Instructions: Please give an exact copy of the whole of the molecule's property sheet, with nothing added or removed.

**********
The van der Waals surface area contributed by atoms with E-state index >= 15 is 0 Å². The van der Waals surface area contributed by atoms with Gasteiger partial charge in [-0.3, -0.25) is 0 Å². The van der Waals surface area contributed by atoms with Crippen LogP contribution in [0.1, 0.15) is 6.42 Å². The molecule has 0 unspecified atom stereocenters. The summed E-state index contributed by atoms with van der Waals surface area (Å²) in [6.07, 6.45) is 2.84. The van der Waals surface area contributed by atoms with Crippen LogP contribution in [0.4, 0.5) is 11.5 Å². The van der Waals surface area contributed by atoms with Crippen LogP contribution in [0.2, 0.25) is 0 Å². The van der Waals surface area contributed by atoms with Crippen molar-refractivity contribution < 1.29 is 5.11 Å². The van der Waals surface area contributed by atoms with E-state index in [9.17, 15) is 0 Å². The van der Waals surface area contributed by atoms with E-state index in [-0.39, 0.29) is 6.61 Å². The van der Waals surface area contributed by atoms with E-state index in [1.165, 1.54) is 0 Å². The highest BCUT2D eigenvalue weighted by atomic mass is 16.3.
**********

The van der Waals surface area contributed by atoms with E-state index >= 15 is 0 Å². The van der Waals surface area contributed by atoms with Gasteiger partial charge in [-0.3, -0.25) is 0 Å². The van der Waals surface area contributed by atoms with Crippen LogP contribution in [0.1, 0.15) is 6.42 Å². The molecule has 0 unspecified atom stereocenters. The summed E-state index contributed by atoms with van der Waals surface area (Å²) in [6.07, 6.45) is 2.84. The van der Waals surface area contributed by atoms with Crippen LogP contribution in [0.4, 0.5) is 11.5 Å². The van der Waals surface area contributed by atoms with Crippen LogP contribution in [0.2, 0.25) is 0 Å². The van der Waals surface area contributed by atoms with Crippen molar-refractivity contribution < 1.29 is 5.11 Å². The van der Waals surface area contributed by atoms with E-state index in [9.17, 15) is 0 Å². The van der Waals surface area contributed by atoms with E-state index in [-0.39, 0.29) is 6.61 Å². The van der Waals surface area contributed by atoms with E-state index in [1.165, 1.54) is 0 Å². The highest BCUT2D eigenvalue weighted by atomic mass is 16.3.